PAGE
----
For one thing, it means questioning everything that’s gone into that beloved first draft. Every word, every sentence, every paragraph, every chapter. Ouch! For another, it means asking yourself just what you meant in that brilliant phrase before you. And for me, at least, there’s a stage where I start trying to liberate whatever it is that’s lurking beneath the prose on the page. (Well, these days, the computer screen.) It means tearing apart what you’ve done, discarding large chunks of material, and inserting fresh insights. And it’s much messier than what you’ve done previously. Is there a special maid service for writers?

One item on my mental checklist regarding the revision process has to do with identifying certain words that keeping repeating through a long work like a novel. I then go back through the story, looking for synonyms that will give me another angle on the concept or thought being repeated. In What’s Left, for instance, I had family, restaurant, hippie, and Buddhism high on that list. What could I do to lessen the deadening recurrence of those terms? Slang, I might confess, can work wonders.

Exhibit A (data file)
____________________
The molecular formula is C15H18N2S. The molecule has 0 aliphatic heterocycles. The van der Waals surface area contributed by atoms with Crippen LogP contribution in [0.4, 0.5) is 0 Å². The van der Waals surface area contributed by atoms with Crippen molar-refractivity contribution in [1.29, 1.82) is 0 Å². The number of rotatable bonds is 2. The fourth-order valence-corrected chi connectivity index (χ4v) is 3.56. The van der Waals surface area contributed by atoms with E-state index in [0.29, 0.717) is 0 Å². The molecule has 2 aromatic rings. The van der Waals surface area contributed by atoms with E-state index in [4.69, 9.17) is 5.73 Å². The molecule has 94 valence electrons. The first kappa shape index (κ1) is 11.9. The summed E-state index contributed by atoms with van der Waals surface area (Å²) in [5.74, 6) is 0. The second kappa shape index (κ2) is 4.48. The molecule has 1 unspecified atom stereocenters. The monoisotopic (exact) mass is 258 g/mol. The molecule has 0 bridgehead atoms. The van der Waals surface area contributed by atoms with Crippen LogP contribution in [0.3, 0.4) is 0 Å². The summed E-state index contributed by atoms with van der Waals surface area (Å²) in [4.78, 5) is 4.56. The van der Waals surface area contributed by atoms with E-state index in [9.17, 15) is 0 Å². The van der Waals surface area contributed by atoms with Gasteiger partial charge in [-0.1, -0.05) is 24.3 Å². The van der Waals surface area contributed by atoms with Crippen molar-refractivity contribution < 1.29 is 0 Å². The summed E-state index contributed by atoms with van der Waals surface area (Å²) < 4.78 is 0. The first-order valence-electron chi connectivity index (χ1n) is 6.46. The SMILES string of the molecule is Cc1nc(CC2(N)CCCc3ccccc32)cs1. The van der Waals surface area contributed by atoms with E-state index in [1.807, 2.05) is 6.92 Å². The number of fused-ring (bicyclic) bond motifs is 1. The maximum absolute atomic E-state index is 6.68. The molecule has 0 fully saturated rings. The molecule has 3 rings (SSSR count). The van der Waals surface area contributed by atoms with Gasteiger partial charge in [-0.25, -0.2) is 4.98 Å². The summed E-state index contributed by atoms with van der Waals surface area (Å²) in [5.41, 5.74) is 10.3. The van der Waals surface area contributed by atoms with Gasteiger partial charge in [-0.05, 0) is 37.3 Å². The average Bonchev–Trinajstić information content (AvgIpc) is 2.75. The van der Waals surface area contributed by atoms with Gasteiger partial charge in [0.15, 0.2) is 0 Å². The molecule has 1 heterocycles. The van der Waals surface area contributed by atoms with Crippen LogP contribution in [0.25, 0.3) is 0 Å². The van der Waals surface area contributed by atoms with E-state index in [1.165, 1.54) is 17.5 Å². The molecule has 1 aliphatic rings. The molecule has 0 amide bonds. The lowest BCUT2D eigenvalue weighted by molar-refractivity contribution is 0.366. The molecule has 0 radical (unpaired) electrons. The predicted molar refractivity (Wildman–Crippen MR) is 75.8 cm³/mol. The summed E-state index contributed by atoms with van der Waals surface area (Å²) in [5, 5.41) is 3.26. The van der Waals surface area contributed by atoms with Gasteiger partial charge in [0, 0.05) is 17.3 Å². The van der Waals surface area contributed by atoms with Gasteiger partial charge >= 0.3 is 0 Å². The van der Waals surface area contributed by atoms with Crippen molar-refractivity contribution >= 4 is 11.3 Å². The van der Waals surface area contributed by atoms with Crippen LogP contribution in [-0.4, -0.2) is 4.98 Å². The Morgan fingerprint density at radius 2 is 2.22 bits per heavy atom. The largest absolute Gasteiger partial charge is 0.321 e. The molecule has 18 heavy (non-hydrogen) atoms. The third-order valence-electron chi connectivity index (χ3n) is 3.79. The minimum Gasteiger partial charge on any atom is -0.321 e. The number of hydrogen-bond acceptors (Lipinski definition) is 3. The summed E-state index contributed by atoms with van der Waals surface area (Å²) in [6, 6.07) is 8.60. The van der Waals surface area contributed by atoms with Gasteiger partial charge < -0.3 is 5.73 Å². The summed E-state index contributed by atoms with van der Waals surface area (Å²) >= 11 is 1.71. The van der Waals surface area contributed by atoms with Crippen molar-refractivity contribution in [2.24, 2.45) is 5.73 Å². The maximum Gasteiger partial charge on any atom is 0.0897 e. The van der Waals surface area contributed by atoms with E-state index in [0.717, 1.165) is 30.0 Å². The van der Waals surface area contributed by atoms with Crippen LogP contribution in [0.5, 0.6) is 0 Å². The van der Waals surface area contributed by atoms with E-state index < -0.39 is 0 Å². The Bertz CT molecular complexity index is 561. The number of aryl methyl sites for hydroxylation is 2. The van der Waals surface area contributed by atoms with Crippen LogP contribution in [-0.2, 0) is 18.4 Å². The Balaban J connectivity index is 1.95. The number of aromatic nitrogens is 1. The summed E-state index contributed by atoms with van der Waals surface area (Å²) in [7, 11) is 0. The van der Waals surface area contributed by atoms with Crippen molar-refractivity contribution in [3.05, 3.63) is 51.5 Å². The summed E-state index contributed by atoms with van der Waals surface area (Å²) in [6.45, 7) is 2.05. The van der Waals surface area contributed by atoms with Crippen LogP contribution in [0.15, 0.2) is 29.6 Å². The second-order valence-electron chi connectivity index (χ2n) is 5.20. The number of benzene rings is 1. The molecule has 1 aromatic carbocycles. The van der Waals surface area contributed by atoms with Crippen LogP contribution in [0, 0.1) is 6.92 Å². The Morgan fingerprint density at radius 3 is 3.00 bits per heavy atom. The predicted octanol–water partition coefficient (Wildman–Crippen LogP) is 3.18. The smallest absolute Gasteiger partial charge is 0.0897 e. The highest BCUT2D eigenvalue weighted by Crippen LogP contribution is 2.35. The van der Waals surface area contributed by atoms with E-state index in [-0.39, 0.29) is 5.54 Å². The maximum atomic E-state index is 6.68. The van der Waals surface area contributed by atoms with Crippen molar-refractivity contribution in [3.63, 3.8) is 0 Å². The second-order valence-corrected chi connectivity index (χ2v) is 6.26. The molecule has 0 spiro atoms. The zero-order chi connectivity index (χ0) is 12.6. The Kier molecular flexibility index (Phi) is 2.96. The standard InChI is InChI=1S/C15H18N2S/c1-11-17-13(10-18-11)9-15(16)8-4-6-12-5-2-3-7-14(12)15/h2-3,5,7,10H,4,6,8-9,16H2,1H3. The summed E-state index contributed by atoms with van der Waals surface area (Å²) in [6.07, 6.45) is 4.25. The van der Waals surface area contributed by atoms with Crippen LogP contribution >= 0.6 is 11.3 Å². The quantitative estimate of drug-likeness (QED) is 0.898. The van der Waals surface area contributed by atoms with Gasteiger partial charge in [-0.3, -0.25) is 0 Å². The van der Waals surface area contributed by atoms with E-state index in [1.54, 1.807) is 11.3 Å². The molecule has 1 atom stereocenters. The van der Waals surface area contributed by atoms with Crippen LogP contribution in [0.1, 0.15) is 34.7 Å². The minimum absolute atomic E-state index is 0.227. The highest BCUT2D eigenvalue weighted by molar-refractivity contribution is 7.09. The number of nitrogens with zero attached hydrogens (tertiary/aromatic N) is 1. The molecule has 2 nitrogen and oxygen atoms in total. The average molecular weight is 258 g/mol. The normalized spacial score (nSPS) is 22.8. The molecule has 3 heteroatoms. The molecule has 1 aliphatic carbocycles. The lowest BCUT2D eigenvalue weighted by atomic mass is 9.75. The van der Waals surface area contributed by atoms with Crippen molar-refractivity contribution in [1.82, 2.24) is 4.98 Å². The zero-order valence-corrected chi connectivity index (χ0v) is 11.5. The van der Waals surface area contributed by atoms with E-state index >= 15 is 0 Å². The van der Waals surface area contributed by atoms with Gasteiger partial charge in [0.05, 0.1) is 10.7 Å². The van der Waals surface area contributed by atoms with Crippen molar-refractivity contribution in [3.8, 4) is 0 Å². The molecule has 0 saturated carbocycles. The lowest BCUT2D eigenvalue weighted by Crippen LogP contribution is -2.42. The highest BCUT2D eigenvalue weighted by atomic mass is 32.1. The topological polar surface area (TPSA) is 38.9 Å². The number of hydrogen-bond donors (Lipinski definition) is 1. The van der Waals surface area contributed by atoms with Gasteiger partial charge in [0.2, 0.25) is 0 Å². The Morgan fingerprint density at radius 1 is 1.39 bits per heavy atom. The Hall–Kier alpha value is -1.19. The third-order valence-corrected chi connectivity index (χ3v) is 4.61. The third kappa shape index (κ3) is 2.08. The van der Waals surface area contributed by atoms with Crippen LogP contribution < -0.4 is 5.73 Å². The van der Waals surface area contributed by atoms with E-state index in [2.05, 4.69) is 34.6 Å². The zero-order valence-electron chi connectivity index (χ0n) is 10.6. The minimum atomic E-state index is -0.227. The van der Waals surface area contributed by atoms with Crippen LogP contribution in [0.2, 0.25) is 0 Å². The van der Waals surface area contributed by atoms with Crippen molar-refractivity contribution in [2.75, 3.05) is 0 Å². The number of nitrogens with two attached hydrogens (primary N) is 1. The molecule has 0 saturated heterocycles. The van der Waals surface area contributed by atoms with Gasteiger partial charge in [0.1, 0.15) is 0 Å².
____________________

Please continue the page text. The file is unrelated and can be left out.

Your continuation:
From my poetry, I’d long ago learned that this is where the work itself opens into something totally new. What do I really mean here? What is the text trying to say to me? How can I liberate it? Or make it burst into flames?

OK, this sound pretty haughty, but it’s all part of the obsession.

As a parallel, let me suggest cooking, since it’s an element in the background of my new novel. Just look at how the ingredients cook down into something quite different. There’s much more than just throwing a steak on the grill or opening a bag of shredded lettuce. (Especially if you’re going to join me at Carmichael’s in the novel.)